Brexit ‘won’t just be a short, sharp shock for Irish businesses’

Warning that Irish companies still dragging their heels when it comes to preparations

People arrive at the US embassy’s economic conference in Dublin, on Thursday. Photograph: Brian Lawless/PA Wire

People arrive at the US embassy’s economic conference in Dublin, on Thursday. Photograph: Brian Lawless/PA Wire

 

Brexit won’t be a short, sharp shock for Irish businesses but will cause considerable difficulties for years, according to a leading executive at one of the State’s largest employers.

Mark Lloyd Davies, a senior director at pharma giant Johnson & Johnson, which employs 2,200 people in the Republic, predicted that there would be a “five-year curve of pain to recover from Brexit” with hundreds of millions in euro in extra cost for his company alone.

“According to our own assessment, it could be 2025 that is the most difficult year for our business. Companies are looking at prolonged pain,” he said.

Dr Davies was speaking at a panel on the impact of Brexit at an event held by US embassy Dublin on Thursday.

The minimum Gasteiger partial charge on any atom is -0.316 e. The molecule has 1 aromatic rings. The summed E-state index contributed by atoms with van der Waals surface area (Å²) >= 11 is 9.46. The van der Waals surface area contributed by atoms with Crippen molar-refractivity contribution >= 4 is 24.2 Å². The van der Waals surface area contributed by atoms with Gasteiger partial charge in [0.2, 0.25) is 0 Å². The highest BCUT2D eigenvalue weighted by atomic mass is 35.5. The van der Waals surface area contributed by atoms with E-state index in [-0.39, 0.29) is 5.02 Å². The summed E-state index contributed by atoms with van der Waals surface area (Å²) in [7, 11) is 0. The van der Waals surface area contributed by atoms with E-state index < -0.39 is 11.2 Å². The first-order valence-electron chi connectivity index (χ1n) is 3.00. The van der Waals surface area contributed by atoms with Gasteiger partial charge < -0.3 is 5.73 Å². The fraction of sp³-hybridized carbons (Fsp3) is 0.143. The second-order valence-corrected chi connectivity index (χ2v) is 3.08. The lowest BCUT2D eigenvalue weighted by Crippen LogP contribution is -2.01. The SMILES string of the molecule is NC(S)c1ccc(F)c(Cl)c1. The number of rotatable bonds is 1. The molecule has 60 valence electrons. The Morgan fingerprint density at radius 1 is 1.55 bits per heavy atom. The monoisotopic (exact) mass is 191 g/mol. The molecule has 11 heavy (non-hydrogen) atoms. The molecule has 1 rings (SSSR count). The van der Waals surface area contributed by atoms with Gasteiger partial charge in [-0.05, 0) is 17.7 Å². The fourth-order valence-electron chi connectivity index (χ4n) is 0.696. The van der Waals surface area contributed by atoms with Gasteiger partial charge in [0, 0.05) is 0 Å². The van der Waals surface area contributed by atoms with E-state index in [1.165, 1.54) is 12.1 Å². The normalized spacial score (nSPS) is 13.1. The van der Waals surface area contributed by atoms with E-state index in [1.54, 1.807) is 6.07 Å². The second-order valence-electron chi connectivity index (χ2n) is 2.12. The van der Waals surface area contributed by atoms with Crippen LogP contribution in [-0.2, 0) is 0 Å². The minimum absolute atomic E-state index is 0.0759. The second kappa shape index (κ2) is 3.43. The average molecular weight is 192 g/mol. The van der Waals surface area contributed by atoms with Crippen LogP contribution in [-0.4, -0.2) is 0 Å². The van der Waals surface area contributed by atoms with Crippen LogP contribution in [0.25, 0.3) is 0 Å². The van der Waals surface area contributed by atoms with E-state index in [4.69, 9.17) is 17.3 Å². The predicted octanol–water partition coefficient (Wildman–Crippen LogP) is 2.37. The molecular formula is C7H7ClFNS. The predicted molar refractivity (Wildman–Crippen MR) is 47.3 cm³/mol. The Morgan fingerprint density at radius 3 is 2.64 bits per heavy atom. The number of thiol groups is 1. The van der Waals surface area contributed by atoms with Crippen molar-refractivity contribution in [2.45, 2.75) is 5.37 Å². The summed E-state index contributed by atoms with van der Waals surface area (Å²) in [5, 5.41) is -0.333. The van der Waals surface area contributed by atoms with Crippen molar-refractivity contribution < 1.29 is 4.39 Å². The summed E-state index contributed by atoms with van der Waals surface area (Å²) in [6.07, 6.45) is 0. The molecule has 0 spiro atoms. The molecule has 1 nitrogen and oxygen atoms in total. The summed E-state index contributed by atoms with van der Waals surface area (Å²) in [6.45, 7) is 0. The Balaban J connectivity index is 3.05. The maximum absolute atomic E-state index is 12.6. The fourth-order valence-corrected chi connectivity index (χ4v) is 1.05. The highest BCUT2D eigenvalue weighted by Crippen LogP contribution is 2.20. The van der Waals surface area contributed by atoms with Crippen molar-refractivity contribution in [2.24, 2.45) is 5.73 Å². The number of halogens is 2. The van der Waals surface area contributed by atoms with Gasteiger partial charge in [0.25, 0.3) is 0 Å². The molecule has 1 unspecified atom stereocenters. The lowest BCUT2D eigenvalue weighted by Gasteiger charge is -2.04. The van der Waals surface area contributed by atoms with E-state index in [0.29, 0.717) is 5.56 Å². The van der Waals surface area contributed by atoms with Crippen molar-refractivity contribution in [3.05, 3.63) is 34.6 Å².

He said Irish businesses should “prepare as if there will be no deal”, rather than wasting time wondering what type of Brexit may be agreed.

His views were echoed by David McGee, a partner with PwC Ireland, who warned that many Irish companies still aren’t paying enough attention to Brexit.

Fantasy

“The idea that Brexit is a bump in the road and that all will be fine is a fantasy. Organisations need to be planning for it,” he said.

Mr McGee said that, while he knew of some companies that had been preparing for Brexit ever since the vote for Britain to leave the European Union was announced, he was also getting calls now from other organisations that were only now beginning to consider its impact on their business.

Robert Faucher, a former deputy chief of mission at the US embassy in Dublin and now director of the Office of Western European Affairs within the US state department, said the US “was eager to move as quickly as possible” towards a deal with the UK based on World Trade Organisation rules.

“The UK model is probably the closest to ours in Europe and so it is likely relatively easy to achieve a deal with it. However, even the quickest agreements made under WTO usually take at least three years,” he said.